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Looking more like football fans, baseball fans braved the wind and 39-degree tem
Looking more like football fans, baseball fans braved the wind and 39-degree tem

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news Brainerd, 56401

Brainerd MN 506 James St. / PO Box 974 56401

Winter, or at least the weather one associates with it, just won’t go away. 

The chance for snow returns late Friday to the Brainerd lakes area, with the National Weather Service in Duluth offering a 70 percent chance of light snow accumulations. 

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Dean Melde, meteorologist with the National Weather Service in Duluth, said Thursday afternoon that light accumulation could top out at 2 to 4 inches by Saturday morning. 

“I like snow but this too late,” Melde said during the weather service’s state-wide severe weather awareness tornado drill. “We don’t need any of these snowfalls any more.” 

Mid to late April accumulating snow isn’t common, but it’s also not unheard of. In April of 2008 three winter storms hit Brainerd — April 6-7 more than a foot of snow fell in the area, topped by 18 inches  in Longville; April 11 Brainerd got 13 inches of snow, Little Falls and Pillager 14 inches of snow; and April 25-26 close to a foot of snow fell, topped by 11 inches in Pequot Lakes. On April 2-3 in 2007, 11 inches of snow fell in Brainerd.

Friday’s snow, expected after midnight, could be preceded by a mix of light rain and snow. And whatever does accumulate probably won’t be around long, Melde said, as Saturday afternoon’s and Sunday’s forecast calls for partly sunny skies. 

High temperatures, however, will remain below average well into next week. The average high temperature at this time of year is 54 degrees. The National Weather Service in Duluth’s forecast for Brainerd calls for high temps of 40 to 45 degrees Friday, Saturday and Sunday; 41 to 47 degrees Monday; 43 to 48 degrees Tuesday; and 48 to 53 degrees on Wednesday. 

Nonetheless, the signs of spring are here — grass is getting green, flowers are budding, burning restrictions are in place and the Mississippi River is at flood stage in Fort Ripley and Aitkin because of snow melt.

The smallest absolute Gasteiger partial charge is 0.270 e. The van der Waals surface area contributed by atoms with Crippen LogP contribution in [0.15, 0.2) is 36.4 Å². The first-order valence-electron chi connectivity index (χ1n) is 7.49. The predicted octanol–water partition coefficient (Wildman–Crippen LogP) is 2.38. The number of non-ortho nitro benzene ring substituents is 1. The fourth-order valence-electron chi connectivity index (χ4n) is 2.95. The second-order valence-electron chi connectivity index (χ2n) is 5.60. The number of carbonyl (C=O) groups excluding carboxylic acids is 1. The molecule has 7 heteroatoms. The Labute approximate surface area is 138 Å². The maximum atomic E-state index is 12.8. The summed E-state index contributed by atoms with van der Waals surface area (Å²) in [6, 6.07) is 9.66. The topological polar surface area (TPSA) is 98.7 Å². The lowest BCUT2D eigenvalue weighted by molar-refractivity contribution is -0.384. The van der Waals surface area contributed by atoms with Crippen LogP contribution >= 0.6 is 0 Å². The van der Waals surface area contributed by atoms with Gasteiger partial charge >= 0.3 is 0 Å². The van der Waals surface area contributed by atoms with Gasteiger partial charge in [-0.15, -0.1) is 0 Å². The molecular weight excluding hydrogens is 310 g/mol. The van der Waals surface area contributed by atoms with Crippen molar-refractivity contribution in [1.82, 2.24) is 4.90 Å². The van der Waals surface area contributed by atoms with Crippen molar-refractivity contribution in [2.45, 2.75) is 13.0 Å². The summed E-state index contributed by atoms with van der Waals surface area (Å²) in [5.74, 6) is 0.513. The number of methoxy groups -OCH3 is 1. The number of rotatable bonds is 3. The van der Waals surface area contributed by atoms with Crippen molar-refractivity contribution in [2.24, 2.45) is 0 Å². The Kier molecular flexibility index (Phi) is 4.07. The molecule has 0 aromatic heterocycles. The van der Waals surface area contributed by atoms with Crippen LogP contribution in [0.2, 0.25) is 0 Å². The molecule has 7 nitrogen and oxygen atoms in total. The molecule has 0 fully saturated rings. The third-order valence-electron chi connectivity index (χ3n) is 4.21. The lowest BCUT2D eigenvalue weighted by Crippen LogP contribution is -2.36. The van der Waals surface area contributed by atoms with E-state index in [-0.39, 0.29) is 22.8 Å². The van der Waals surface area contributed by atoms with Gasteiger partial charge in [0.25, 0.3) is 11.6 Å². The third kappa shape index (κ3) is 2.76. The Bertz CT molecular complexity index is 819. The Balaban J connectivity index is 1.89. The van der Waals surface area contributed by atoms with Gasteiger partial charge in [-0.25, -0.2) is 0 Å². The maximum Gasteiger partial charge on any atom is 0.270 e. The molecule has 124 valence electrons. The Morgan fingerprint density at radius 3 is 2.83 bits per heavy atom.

Melde said the snowfall Friday night and Saturday morning should only add as much as a 1/2-inch of water on area rivers, not enough to have a big impact on flooding conditions.

“It might make them slower to go down, but I wouldn’t expect much out of this,” Melde said. “We’re basically at our peak right now.”

Flood warnings remained in effect Thursday for the Mississippi River at Aitkin and Fort Ripley. 

At 2 p.m. .Thursday, the Mississippi River in Aitkin was at 12.29 feet, about a third of an inch above flood stage, and the Mississippi River at Fort Ripley was at 10.13 feet, about a tenth of an inch above flood stage. In cities, only rural lowland areas have been affected. 

Melde said river forecasts show slow river decreases over the next few days in both cities. 

Another sign of spring — ice on area lakes is fading and could be out on several lakes as early as next week. According to records kept by the Minnesota Climatology Working Group the average ice out for area lakes is April 15 for Fishtrap Lake in Morrison County; April 16 for Lake Osakis in Todd County; April 20 for North Long Lake in Crow Wing County and Big Sandy Lake in Aitkin County; April 21 for Gull Lake in Cass and Crow Wing counties; April 23 for Ox Lake in Crow Wing County; April 24 for Mille Lacs Lake in Mille Lacs County and Lake Winnibigoshish in Cass and Itasca counties; and April 27 for Leech Lake in Cass County.

MATT ERICKSON may be reached at matt.erickson@brainerddispatch.com or 855-5857.

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